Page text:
Pitfall #2. Fail to establish proper control over provisioning and deprovisioning of permissions. As employees come and go, or their roles in the organization change, their access needs also change. Unfortunately, it is common that employees retain all the privileges they’ve ever had, or they still can access their accounts even after they leave the organization. The same is true of contractors and other third parties: They often have more privileges than they need to do their job, and those permissions are not revoked after the contract ends.
- How to avoid the pitfall: Start by getting a complete inventory of user accounts and determining which ones are privileged accounts. Then check whether any users have excessive privileges (stick to the least-privilege principle), and whether any data is overexposed. As a user’s role changes, revise their permissions accordingly. Also, establish a procedure for requesting, authorizing, making and documenting changes, as well as a policy that requires verification for all critical changes. Last but certainly not least, quickly disable accounts that are no longer needed.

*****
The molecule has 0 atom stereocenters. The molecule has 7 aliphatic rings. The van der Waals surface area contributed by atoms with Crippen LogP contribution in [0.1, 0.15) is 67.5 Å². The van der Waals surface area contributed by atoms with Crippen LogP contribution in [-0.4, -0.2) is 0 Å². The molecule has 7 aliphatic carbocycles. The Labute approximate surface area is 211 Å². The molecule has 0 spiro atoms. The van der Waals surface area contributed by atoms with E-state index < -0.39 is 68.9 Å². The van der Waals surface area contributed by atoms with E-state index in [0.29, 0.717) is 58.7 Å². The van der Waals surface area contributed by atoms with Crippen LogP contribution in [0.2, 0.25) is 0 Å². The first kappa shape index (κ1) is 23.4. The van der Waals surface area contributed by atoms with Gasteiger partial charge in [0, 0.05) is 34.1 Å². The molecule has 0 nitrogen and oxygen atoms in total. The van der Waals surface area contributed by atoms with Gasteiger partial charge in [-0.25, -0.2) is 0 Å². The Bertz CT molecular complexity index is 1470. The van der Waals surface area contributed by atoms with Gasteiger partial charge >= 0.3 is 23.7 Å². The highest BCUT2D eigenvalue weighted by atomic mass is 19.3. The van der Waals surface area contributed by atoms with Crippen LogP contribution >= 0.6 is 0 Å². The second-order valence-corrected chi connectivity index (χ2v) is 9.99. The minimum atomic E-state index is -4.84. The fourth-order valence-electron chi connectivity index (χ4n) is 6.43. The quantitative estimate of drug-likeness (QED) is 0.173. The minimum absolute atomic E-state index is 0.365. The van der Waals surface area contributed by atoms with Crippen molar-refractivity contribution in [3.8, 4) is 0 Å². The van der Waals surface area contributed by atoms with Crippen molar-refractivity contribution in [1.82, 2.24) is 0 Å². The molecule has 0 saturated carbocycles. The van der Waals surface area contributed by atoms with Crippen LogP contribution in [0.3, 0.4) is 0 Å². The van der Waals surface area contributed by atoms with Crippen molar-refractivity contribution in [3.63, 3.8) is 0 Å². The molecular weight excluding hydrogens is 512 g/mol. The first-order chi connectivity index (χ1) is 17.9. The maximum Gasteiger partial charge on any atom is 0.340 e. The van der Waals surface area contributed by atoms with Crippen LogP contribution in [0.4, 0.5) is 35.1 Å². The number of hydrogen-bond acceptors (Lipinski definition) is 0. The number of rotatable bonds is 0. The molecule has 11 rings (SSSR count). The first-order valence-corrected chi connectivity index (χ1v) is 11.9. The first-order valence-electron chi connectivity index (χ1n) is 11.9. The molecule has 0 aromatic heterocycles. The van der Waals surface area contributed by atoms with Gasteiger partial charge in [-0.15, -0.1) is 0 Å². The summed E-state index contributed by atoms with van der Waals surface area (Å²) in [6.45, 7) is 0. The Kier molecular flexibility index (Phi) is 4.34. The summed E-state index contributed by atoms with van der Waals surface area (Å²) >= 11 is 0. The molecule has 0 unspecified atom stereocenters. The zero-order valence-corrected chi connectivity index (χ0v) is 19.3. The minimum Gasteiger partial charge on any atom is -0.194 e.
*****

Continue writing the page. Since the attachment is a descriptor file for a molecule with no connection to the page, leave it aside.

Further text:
Why focus on detection, rather than prevention?
As long as there are privileged accounts, there is a risk that they will be abused, either by the account owners themselves, or by somebody else interested in taking advantage of privileged access rights.
There are critical strategies you can and should implement to make it difficult for an attacker to get inside, such as privileged account management. But prevention measures work only until the moment when an attacker compromises a privileged account. And they don’t work at all if the actor has legitimate access to a privileged account.
What happens after the actor has been authenticated to the system depends solely on how fast you can detect that something has gone wrong